A minority view inside the public service, but increasingly vocal, is that China poses a threat that we need to resist actively. Some people in our defence and national security circles think our national interest is best served by confrontation. This might make sense if we were economically less dependent on China - but at this point in history, diplomatic and trade hostilities between our two countries would be highly damaging to Australia.
China is sensitive - prickly even - about perceived criticism from small countries. Australia does not think of itself like this. Nobody likes to be thought of as of only minor relevance - indeed, we are often told Australia "punches above its weight". Considered from a Chinese political perspective it looks very different; by virtue of its size, influence and history it sees Australia as small, China as larger and thus deserving of respect. Australian public servants need to be able to put themselves in the shoes of a Chinese counterpart, and consider how to build constructive relations.
Despite the difference in our political systems, Australia could learn from some of China's public policies. Its supply chains have been developed over the past decade through the Belt and Road initiative, launched in 2013. It is a long-term strategy to reduce China's dependence on a few key trade routes and suppliers. Although the Victorian government has copped some criticism for its support of the initiative, as the Victorians point out even Trade Minister Simon Birmingham has had positive things to say about it. It has lessons for Australia - diversification and investment in key infrastructure can make a country more secure.
Over the longer term it would be highly desirable for Australia to develop better links with a range of other countries. Especially, those like Indonesia, Thailand or Vietnam that Australian business leaders fly over on their way to Beijing. Indonesia in particular deserves to be far higher up in our national conversations about social, economic and cultural links. It is a large country (population of about 270 million) with increasingly robust democratic institutions - which, while fragile in some respects, still make Indonesia's system a lot closer to ours than most other south-east Asian countries.
Australia's public servants would be well advised to keep open minds about China.
One of the lessons from China for public servants is to look at the long term. It is easier in a one party system, not driven by the pressures of elections every three years (four in states with fixed four year terms), but not impossible in Australia. Some of our most impressive policy achievements in the post-World War II era (Medicare, HECS, superannuation, the GST) were a long time in the making and even longer term in their impact.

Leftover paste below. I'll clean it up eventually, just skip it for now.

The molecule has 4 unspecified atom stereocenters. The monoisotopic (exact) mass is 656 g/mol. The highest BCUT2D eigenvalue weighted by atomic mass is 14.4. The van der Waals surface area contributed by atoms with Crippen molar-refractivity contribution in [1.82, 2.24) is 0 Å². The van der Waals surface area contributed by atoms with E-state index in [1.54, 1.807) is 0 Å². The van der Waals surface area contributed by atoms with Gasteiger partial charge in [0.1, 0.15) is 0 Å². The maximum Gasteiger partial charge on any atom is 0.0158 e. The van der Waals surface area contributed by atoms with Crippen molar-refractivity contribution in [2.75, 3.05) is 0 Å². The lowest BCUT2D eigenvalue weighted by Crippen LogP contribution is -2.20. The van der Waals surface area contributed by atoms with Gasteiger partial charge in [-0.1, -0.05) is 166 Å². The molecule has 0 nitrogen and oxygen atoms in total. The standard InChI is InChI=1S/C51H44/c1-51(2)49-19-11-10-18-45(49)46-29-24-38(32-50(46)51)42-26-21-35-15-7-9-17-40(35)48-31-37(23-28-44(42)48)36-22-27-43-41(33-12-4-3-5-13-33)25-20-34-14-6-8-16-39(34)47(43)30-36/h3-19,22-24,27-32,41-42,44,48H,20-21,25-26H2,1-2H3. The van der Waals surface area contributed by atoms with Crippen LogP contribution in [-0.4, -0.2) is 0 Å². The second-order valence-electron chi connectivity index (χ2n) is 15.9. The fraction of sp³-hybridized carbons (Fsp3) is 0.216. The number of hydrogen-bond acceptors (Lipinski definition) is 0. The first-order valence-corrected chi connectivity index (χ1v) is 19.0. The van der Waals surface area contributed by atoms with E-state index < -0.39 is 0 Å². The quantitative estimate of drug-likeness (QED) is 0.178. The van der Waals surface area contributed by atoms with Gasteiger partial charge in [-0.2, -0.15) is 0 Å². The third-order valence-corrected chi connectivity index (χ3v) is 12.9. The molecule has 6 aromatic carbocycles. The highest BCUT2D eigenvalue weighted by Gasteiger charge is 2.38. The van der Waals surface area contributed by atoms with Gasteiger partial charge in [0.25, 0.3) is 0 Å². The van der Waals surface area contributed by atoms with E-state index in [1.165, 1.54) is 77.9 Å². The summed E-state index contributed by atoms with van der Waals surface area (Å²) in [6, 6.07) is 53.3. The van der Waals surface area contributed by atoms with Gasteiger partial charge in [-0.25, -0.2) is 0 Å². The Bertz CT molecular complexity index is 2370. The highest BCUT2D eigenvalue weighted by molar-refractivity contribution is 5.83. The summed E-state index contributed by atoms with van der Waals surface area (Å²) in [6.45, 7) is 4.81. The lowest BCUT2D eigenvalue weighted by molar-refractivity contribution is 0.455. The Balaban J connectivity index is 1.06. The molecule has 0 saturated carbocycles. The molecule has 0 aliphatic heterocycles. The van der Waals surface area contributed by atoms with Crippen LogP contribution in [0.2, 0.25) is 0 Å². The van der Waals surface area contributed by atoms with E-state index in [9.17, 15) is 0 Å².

There are though some Chinese examples that we might want to avoid. China under President Xi Jinping does, from international reporting, appear to be more authoritarian. Its response to COVID-19 has been tough - although comparable with that of our worst hit state, Victoria. There is however a need for cautious appraisal of the situation in China. Public servants in Canberra are particularly well placed to do this due to both the presence of analysts in the Department of Foreign Affairs and Trade and scholars at the Australian National University.
Commentators who have always had a negative view of China see current Chinese government policies as confirmation of their biases - on the same logic as a stopped clock being right twice a day. Our understanding of China needs more nuance and understanding of change. Today's trends are unlikely to be permanent - they reflect cycles of loosening and tightening inside the Chinese system. Centralisation and authoritarianism may not last. There are checks and balances inside the Chinese party system, as with any political system it accommodates various trends and tendencies.
One of the drivers for the Chinese leadership is the maintenance of internal harmony - for which they need broad popular support from the Chinese people. It may be an authoritarian government, but it is also responsive to popular opinion.
Australia's public servants would thus be well advised to keep open minds about China, take advice from numerous sources, and keep options for future engagement in mind. The Chinese government may be prickly, but also wants to be friendly - as outlined in a speech to the National Press Club from the Chinese Embassy's Minister Wang Xining, "Our differences may appear stark, but our commonalities at human level far outweigh the discrepancy... China always wishes Australia peace and prosperity". Cynics may dismiss this - just as they dismiss comments from the Australian prime minister that he wants friendly relations with China. A more optimistic approach would be to take offers of friendship at face value and build on them to overcome what at present are undeniably problems in our relationship. We have numerous reasons to be wary about China: but we also need to base our relationship on sound information and find opportunities for discussion and resolution. Looking over the long horizon, it is in Australia's own interests for our public service to foster that engagement.
- Stephen Bartos is the former parliamentary budget officer for NSW and previously a federal Finance Department deputy secretary.